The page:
Sufficient accumulation of antibiotics in cells is a prerequisite for antibacterial activity, especially for Gram-negative pathogens [39,40]. Considering that the PMF is critical for the function of the efflux pumps , which play an important role in the resistance of macrolides in P. aeruginosa, we used ethidium bromide (EtBr) as a fluorescent probe to evaluate the activity of the bacterial efflux pumps under D-11 treatment using CCCP as a positive control. A decreased efflux of EtBr in P. aeruginosa was observed after the incubation with D-11 (Fig 3E). This inhibitory effect of D-11 on efflux pumps was also confirmed by antagonizing the effect of the efflux pumps inhibitor PAβN (Fig 3F). In the presence of D-11, the MIC of azithromycin was only reduced by a factor of two with the higher concentration of PAβN, while the MIC of azithromycin was reduced 64-fold in the absence of D-11. This result indicates that the function of efflux pumps was already blocked in the presence of D-11.
The accumulation of azithromycin in P. aeruginosa in a dose-dependent manner was confirmed by the quantification of azithromycin inside the cell using an ELISA assay (Fig 3G). The target of azithromycin is the 50S ribosomal subunit, and the antibacterial mechanism is to inhibit protein translation. Next, we used a plasmid carrying a lacZ gene driven by an exogenous Plac promoter to determine the translation level of the β-galactosidase upon treatment with azithromycin. The β-galactosidase enzyme activity levels were decreased significantly in the presence of D-11, while the mRNA levels were similar with or without D-11 (Fig 3H and 3I). All these data suggest that the synergistic effect of macrolides with D-11 is not exclusively related to the increased bacterial membrane permeability but also to the accumulation of these antibiotics within the cells due to attenuation of the efflux pumps.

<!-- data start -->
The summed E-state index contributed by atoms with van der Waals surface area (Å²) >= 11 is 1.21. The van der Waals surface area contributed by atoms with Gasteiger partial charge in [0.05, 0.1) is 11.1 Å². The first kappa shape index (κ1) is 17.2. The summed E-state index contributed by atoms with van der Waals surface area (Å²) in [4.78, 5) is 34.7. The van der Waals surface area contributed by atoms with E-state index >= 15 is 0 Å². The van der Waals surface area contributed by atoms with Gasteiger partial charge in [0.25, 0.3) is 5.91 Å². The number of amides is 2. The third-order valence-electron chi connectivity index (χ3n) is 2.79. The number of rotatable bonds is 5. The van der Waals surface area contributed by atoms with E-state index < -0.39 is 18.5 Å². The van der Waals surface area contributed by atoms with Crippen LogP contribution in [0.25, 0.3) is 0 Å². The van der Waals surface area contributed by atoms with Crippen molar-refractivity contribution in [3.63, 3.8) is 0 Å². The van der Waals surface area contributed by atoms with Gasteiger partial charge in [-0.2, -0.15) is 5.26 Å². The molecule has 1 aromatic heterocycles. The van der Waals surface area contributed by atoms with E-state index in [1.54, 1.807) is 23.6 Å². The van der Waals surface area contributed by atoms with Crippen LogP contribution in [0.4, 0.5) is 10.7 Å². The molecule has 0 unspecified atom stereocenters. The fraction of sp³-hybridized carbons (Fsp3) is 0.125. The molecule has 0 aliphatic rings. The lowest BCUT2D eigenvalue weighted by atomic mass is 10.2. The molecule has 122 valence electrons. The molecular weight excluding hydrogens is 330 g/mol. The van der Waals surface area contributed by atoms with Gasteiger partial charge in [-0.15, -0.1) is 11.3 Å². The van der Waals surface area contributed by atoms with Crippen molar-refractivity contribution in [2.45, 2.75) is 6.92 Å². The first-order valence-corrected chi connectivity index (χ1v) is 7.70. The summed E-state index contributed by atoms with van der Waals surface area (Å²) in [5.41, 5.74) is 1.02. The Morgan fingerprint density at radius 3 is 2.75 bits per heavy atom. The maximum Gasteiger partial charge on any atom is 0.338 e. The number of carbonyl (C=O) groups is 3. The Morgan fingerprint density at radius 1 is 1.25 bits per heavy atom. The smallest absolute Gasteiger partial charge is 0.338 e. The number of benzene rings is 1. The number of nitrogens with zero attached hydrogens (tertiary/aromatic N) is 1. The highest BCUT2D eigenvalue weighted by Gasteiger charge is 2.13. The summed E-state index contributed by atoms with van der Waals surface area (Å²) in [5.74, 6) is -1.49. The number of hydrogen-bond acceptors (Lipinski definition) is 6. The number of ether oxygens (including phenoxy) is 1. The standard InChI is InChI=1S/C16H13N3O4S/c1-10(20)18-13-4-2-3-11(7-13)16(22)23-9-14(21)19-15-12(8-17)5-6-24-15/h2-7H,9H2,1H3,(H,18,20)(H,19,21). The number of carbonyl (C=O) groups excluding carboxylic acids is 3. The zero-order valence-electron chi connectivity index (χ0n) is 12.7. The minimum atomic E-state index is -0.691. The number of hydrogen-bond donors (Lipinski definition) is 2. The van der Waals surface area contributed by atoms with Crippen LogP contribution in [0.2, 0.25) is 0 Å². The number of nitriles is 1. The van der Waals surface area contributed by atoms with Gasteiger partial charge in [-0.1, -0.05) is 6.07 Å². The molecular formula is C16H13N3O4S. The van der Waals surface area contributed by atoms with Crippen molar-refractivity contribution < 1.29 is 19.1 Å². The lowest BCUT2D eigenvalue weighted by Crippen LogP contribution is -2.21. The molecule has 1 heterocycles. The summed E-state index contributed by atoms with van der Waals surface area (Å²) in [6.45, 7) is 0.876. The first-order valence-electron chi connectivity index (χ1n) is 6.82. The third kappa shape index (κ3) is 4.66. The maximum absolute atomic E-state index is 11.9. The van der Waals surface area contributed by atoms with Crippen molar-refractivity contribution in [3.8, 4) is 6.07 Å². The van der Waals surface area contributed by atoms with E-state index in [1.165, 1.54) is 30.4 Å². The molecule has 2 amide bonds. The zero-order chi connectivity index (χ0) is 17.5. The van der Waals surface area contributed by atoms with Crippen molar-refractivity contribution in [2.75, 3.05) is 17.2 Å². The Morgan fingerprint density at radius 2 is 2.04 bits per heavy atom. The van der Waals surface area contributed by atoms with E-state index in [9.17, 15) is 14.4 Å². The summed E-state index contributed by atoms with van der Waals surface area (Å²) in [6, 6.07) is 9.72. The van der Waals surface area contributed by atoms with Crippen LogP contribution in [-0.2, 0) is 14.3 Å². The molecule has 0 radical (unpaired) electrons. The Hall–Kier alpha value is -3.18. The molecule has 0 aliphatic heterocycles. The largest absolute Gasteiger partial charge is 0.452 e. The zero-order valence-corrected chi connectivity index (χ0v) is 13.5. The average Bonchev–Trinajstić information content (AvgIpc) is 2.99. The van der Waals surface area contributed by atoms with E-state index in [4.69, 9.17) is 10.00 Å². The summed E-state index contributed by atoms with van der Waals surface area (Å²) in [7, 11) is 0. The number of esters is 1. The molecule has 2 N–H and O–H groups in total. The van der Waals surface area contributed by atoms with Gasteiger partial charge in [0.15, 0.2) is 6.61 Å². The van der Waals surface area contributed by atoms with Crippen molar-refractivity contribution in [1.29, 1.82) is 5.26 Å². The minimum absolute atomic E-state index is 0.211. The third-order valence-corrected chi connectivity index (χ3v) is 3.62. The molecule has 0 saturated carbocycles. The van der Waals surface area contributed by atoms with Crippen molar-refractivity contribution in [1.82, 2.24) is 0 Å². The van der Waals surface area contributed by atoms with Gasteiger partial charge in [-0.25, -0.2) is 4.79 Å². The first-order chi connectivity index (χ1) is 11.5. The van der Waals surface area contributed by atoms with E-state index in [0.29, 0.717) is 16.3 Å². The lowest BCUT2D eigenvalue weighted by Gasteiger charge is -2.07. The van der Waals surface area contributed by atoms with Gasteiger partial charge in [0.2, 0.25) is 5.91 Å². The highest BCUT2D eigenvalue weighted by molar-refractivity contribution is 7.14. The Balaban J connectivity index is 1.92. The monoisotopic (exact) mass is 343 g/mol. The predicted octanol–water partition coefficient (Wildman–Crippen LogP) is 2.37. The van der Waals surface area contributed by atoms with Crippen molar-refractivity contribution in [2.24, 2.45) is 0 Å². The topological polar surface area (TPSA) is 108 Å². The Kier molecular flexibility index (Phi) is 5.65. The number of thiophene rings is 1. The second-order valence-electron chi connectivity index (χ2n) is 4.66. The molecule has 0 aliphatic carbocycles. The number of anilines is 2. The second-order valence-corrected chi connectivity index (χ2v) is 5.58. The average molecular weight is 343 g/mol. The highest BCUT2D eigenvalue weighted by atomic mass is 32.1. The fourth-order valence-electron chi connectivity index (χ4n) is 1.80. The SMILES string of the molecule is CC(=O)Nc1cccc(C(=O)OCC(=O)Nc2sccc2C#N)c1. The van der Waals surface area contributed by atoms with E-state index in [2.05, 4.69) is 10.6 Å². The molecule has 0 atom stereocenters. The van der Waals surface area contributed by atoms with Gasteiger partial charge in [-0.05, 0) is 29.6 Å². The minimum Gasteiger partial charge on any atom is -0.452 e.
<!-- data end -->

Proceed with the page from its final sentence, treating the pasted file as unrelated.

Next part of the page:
The response of P. aeruginosa to D-11 and azithromycin